There are two major Maryland college savings plans run by an independent state agency, the Maryland Prepaid College Trust and the Maryland College Investment Plan. Much has been written about the difficulties encountered by the Maryland 529 board in administering the trust (”Frustrated parents turn to former Maryland 529 employee for answers on source of calculation error,” March 3). I want to address the fees charged to contract holders in the Maryland College Investment Plan, which materially affect investment returns.
Based on audited financial statements for the year ended June 30, 2022, a total of $4.2 million was charged to Maryland College Investment Plan contract holders for Maryland 529 agency administrative overhead and the administration of the Maryland Prepaid College Trust. In addition, about $3.3 million was paid to the investment management firm for recordkeeping and account holder servicing expenses of the Maryland College Investment Plan. Funds offered in this plan also are net of management and other fees. These fees are based on a percentage of the fiduciary assets in the plan.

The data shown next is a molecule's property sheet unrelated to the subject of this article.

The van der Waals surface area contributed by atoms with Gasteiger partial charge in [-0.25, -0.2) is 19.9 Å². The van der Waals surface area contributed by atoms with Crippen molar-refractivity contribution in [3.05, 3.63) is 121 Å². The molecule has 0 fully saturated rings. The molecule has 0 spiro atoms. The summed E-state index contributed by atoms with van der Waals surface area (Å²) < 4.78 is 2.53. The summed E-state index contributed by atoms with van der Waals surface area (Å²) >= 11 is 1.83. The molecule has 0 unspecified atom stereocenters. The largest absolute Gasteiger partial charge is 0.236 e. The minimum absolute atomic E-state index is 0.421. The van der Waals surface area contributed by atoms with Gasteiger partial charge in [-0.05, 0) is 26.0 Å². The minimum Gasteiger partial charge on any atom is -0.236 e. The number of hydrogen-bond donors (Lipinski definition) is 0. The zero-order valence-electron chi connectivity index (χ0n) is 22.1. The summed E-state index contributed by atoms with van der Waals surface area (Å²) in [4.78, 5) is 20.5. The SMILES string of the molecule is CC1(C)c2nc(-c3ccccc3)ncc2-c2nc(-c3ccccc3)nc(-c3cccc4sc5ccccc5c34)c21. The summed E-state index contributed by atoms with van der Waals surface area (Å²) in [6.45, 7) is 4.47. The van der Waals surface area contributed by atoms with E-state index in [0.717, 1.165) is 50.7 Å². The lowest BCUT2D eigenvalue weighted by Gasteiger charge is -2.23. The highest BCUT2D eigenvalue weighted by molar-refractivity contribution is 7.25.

Over a period of years, these fees materially affect funds available for college. They have resulted in an operating surplus of $12.7 million as of last June and should be returned to contract holders in the Maryland College Investment Plan.
— Karl Silex, Baltimore
Add your voice: Respond to this piece or other Sun content by submitting your own letter.